Commercial trawler

Commercial trawler

A commercial trawler is a commercial fishing vessel designed to operate fishing trawls.


Trawling is a method of fishing that involves actively pulling a trawl through the water behind one or more trawlers. Trawls are fishing nets that are dragged along the bottom of the sea or in midwater at a specified depth. A trawler may also operate one or more trawl nets simultaneously (double-rig and multi-rig).

There are many variants of trawling gear. They vary according to local traditions, bottom conditions, and how large and powerful the trawling boats are. A trawling boat can be a small open boat with only 30 hp or a large factory trawler with 10,000 hp. Trawl variants include beam trawls, large-opening midwater trawls, and large bottom trawls, such as "rock hoppers" that are rigged with heavy rubber wheels that let the net crawl over rocky bottom.

Trawler types

* Side trawlers: Until the 1950s trawlers in the Atlantic Ocean were designed to shoot and haul trawl gear from the side.
* Stern trawlers: From the 1950s, trawlers have been designed to operate gear from the stern. Technically, stern trawling is more feasible than side trawling and uses space more efficiently. It can be fully mechanized, enabling faster and safer operation of the gear, and better performance in heavy weather.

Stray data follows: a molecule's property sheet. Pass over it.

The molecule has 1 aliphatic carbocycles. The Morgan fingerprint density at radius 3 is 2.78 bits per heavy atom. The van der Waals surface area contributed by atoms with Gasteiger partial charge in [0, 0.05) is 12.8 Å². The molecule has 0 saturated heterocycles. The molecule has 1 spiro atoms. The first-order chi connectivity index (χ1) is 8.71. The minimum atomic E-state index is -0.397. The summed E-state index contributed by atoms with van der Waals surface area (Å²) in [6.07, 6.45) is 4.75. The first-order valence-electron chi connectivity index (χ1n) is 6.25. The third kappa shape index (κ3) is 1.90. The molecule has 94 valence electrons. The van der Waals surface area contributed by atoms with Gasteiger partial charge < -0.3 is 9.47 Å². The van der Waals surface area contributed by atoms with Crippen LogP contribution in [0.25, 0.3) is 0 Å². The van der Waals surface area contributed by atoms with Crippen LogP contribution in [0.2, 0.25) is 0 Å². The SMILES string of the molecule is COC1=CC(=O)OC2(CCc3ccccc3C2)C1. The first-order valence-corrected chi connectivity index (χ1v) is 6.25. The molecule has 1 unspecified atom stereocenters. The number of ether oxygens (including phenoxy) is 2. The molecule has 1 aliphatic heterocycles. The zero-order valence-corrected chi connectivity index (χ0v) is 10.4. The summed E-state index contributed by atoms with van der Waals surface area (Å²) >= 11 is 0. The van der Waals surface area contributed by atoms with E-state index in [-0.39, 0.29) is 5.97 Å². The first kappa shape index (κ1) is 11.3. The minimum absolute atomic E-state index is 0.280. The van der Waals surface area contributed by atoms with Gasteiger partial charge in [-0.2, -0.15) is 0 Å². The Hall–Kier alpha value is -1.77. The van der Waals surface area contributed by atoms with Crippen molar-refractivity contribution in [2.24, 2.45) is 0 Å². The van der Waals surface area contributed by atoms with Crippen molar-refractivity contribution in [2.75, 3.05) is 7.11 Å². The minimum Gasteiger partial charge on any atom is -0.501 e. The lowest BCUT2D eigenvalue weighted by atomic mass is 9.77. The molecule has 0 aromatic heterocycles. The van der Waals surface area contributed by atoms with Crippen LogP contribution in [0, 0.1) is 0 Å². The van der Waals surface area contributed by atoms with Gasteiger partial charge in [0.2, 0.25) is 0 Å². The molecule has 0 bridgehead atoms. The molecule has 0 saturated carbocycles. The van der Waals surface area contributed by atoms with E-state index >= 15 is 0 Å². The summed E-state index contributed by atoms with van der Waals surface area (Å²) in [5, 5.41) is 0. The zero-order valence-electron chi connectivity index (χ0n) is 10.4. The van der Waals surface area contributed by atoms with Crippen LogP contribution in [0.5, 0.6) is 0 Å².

* Factory trawlers: A factory trawler is a large stern trawler which has additional facilities for processing and freezing fish installed on board. This allows the factory trawler to stay for long periods at sea. Factory trawlers can displace up to 3,000 tons.
* Wet trawlers: Wet trawlers are designed to make short fishing trips and land fresh fish kept in ice.
* Sailing trawlers: Traditional sailing trawlers were limited to trawling at depths of 55-75 metres, but modern trawlers often trawl to 900 metres, with experiments having gone even deeper.

Design features

Design features for commercial trawlers vary substantially, as many national maritime jurisdictions do not impose compulsory vessel inspection standards for smaller commercial fishing vessels. [cite web| title =Navigation and Vessel Inspection Circular 5-86: Voluntary Standards for U.S. Uninspected Commercial Fishing Vessels | publisher =United States Coast Guard | month =August | year =1986 | url = | accessdate =2008-08-25 ] [cite web| title =Survey and Vessel Registration | publisher =Maritime Authority of New South Wales | month = | year =2008 | url = | accessdate =2008-08-25 ]

Modern commercial trawlers are generally diesel- or turbine-powered, with the trawl launched and recovered over the stern via a powered winch.cite web| title =Stern trawler | publisher =Britannica Online | month = | year =2008 | url = | accessdate =2008-08-25 ] Many older trawlers had coal-fired steam-powered engines. In older trawlers the crew had to place and retrieve the nets by man power; this is still so with some small trawlers. Smaller trawlers may supplement their net-fishing capacity with longline fishing gear.